Bite Size Memoir: It made my day and my life

© irene waters 2014

© irene waters 2014

Henry Miller wrote in Big Sur and the Oranges of Heironymous Bosch ” Most everyone has known one moment in his life when he felt so good, so thoroughly attuned, that he has been on the point of exclaiming: “Ah, now is the time to die!” ”  His philosophy was based on having reached that ultimate moment when nothing can surpass it and there is no way to go but down. The reality of life will return. Bills will have to be paid, housework will have to be done.

Now as I get older I enjoy living too much to wish myself dead just because I feel good. No. Life is too short as it is and most days I can find some happening that made that particular day. It may be the laughter that came unexpectedly at an inane comment, reading a blog that left me feeling great or moved me, watching the antics of my dogs on our daily walks, getting a bit of my study under control but something, sometimes many things will make my day. One something made not only my day but the rest of my life.

I was angry and I wasn’t going to forgive my parents for moving the family to the city for my brother’s education. I didn’t want to leave the wide, winding river where we looked for platypus, played and swam nor did I want to leave all my favourite trees and shops where I knew all the shopkeepers. I took it out on my parents for the next ten years. I made them pay for their Victorian attitudes, for the move and pay for the allergies I suffered as a result of it.

Then one day as I walked down the street the realisation hit me like a bolt of lightning. My parents are human and didn’t set out to ruin my life on purpose. They did what they thought was best for us. The fact that it wasn’t best for me was irrelevant as they could only do what they thought was best. The only person ruining my life was me.


In response to Lisa’s Bite Size memoir prompt

About Irene Waters 19 Writer Memoirist

I began my working career as a reluctant potato peeler whilst waiting to commence my training as a student nurse. On completion I worked mainly in intensive care/coronary care; finishing my hospital career as clinical nurse educator in intensive care. A life changing period as a resort owner/manager on the island of Tanna in Vanuatu was followed by recovery time as a farmer at Bucca Wauka. Having discovered I was no farmer and vowing never again to own an animal bigger than myself I took on the Barrington General Store. Here we also ran a five star restaurant. Working the shop of a day 7am - 6pm followed by the restaurant until late was surprisingly more stressful than Tanna. On the sale we decided to retire and renovate our house with the help of a builder friend. Now believing we knew everything about building we set to constructing our own house. Just finished a coal mine decided to set up in our backyard. Definitely time to retire we moved to Queensland. I had been writing a manuscript for some time. In the desire to complete this I enrolled in a post grad certificate in creative Industries which I completed 2013. I followed this by doing a Master of Arts by research graduating in 2017. Now I live to write and write to live.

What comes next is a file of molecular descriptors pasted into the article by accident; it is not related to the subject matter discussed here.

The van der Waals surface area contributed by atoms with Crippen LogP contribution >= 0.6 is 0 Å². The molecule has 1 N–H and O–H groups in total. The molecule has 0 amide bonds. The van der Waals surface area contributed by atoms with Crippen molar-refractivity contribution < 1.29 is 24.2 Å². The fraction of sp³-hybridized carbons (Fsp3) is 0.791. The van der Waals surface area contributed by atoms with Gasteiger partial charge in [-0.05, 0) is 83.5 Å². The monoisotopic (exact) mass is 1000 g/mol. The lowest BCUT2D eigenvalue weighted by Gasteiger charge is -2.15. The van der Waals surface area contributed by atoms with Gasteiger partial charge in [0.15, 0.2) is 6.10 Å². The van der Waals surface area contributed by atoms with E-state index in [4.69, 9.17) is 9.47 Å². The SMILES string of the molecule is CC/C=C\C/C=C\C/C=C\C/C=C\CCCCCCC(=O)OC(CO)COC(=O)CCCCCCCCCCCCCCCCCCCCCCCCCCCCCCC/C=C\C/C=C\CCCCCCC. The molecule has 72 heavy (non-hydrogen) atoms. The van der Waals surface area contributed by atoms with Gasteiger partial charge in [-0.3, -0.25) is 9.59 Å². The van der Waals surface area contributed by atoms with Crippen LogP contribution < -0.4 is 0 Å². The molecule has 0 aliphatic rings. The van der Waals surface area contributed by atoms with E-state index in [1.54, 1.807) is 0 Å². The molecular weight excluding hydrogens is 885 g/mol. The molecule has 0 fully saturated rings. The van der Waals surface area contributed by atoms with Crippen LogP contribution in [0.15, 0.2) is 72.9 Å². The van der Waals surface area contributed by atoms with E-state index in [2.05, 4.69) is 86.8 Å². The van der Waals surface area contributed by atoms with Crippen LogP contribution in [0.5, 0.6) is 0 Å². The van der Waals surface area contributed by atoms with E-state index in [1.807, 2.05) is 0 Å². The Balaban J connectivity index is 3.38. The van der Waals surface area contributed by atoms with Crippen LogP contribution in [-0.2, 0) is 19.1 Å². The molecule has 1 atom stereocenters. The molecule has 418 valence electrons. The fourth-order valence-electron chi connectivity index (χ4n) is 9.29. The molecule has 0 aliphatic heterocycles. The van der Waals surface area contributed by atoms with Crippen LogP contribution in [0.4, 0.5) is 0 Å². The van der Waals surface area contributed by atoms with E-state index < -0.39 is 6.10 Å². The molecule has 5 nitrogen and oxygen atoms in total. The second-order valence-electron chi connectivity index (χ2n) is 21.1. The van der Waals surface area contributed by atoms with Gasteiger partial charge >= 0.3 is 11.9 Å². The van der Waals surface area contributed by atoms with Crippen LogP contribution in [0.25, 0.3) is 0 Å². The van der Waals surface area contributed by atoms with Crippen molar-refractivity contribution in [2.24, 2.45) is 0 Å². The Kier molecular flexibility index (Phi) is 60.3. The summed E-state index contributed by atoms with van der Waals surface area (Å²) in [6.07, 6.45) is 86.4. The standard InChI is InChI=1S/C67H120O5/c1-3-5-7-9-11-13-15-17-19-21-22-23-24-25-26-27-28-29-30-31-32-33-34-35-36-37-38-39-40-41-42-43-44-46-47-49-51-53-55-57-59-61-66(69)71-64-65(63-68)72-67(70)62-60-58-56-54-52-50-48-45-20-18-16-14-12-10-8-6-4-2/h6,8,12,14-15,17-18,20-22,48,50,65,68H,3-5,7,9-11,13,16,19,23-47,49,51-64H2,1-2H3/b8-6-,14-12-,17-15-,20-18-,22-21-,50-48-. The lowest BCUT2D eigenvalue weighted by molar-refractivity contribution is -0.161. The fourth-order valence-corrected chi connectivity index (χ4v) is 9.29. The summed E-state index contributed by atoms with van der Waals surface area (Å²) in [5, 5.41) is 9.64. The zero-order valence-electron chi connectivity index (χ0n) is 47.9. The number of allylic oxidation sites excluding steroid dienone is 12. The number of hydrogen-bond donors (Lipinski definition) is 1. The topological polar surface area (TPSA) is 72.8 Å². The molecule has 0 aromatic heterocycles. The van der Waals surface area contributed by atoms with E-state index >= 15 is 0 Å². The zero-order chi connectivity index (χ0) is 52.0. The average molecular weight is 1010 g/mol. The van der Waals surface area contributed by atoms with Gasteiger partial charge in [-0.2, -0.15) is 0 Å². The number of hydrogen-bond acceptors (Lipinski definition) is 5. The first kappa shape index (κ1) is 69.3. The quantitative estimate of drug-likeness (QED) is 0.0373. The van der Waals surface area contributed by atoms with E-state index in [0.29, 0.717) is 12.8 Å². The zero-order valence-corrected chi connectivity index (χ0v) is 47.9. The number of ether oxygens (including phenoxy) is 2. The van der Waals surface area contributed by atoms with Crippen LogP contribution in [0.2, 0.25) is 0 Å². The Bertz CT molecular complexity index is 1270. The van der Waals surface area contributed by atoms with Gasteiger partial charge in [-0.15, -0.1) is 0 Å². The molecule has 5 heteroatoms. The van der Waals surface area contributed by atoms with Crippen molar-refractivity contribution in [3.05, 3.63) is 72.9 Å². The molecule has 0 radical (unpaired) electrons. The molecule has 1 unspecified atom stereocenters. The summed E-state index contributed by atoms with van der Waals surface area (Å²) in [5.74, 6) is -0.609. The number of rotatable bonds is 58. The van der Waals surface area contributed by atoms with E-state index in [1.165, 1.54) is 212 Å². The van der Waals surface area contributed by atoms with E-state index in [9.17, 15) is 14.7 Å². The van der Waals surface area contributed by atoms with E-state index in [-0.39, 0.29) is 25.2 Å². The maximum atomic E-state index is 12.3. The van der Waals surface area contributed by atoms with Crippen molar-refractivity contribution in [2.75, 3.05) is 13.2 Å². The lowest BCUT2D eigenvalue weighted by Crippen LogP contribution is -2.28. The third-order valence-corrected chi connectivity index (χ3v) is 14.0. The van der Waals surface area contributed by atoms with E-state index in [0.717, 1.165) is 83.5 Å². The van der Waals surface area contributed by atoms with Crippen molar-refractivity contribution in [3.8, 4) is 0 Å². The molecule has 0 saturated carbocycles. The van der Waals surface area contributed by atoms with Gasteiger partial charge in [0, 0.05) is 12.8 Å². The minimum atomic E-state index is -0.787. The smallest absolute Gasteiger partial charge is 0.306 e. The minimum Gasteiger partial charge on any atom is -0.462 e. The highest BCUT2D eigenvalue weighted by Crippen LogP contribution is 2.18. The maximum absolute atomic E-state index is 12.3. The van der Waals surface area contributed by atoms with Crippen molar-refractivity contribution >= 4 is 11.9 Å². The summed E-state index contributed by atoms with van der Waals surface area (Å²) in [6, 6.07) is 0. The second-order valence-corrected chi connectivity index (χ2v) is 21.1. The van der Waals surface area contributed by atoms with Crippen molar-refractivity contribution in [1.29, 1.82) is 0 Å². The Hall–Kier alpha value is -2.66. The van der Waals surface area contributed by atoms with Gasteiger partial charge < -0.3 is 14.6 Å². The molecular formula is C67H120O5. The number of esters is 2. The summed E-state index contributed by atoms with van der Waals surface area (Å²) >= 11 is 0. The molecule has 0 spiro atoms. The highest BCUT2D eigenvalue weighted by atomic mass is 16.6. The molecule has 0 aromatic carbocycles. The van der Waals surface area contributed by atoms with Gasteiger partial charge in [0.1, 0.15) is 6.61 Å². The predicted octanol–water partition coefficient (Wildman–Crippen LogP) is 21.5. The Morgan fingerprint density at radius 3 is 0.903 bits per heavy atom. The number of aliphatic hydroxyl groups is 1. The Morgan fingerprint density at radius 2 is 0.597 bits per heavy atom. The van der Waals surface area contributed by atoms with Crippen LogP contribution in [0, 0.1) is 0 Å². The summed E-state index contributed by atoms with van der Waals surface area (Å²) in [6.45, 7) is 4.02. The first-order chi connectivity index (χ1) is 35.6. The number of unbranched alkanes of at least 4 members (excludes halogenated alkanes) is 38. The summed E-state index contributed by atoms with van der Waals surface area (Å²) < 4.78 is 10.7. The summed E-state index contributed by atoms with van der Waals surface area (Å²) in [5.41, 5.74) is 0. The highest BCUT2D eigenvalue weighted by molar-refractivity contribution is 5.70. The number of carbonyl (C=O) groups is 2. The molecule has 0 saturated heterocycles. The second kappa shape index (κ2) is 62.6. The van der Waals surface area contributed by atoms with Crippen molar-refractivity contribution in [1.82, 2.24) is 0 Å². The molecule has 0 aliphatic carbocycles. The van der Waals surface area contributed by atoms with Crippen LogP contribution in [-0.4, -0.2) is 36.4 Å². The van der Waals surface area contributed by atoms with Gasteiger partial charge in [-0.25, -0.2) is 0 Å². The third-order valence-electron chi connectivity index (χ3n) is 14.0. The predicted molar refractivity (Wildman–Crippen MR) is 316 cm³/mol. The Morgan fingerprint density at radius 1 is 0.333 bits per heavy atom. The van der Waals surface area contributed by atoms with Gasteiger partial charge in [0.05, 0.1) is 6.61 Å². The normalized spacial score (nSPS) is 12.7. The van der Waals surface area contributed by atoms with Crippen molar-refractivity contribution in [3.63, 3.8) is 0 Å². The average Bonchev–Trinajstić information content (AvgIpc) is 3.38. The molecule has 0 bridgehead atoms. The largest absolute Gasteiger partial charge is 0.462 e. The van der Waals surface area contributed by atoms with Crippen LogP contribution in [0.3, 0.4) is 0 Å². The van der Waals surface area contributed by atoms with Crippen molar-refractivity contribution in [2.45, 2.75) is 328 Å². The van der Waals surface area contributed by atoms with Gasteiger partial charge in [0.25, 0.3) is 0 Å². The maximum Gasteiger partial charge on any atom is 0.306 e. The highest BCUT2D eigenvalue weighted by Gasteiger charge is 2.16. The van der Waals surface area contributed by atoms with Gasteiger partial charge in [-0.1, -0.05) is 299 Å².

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23 Responses to Bite Size Memoir: It made my day and my life

  1. M-R says:

    i REALLY like both bits. Really !


  2. fictionfitz says:

    Reblogged this on Writing Out Loud and commented:
    Amazing, when writing a memoir, how tempted I have been to blame another. Sometimes legitimately, but often should do what Irene does here. The enemy is often us. We project.

    Liked by 1 person

  3. TanGental says:

    Ah the self awareness that the world doesn’t go round you. Those Gallileo moments are priceless. A timely reminder that our lives are mostly in our hands to make or break. It’s part of realising that when bad or less than perfect things happen because of others actions or inactions it is usually Vick up and not conspiracy. If only national leaders would realise that too. I must enjoyed this and the memories it triggered.

    Liked by 1 person

  4. It takes some maturing to come to the point in you life where you realize it isn’t all about you. Great post Irene.

    Liked by 1 person

  5. Gorgeous photo. Love that. Also, love your intro to the memoir. Great Bite Size piece. That last line got me. Very nice.

    Liked by 1 person

    • Thanks Sarah. I agree it’s a great photo. I enjoyed your article about reading that was published in ?CapeCod News. Well done. I watch next to no television as it leaves nothing to the imagination. This makes me terrified for half the time and bored the other half. With a book you are only limited by your imagination. Your brain won’t take you past images you can’t cope with when its something bad but boy can you fly when those words take you to those far off places. If you haven’t read Big Sur and the oranges of Heironymous Bosch I loved it.

      Liked by 2 people

      • Thanks! So true that you’re only limited by your imagination while reading — not by something that is shown to you. Also, it’s fascinating to me that, like you say here, your brain won’t take you past images you can’t cope with.

        It’s funny that I have more support for my reading habit online than I do in real life. O_o I have not read that but will check it out.

        Liked by 1 person

  6. Charli Mills says:

    Coming to these realizations in life are momentous, although in truth they are small adjustments to our thinking. Gorgeous opening photo, so full of the light that breaks through in representation of “enlightenment.”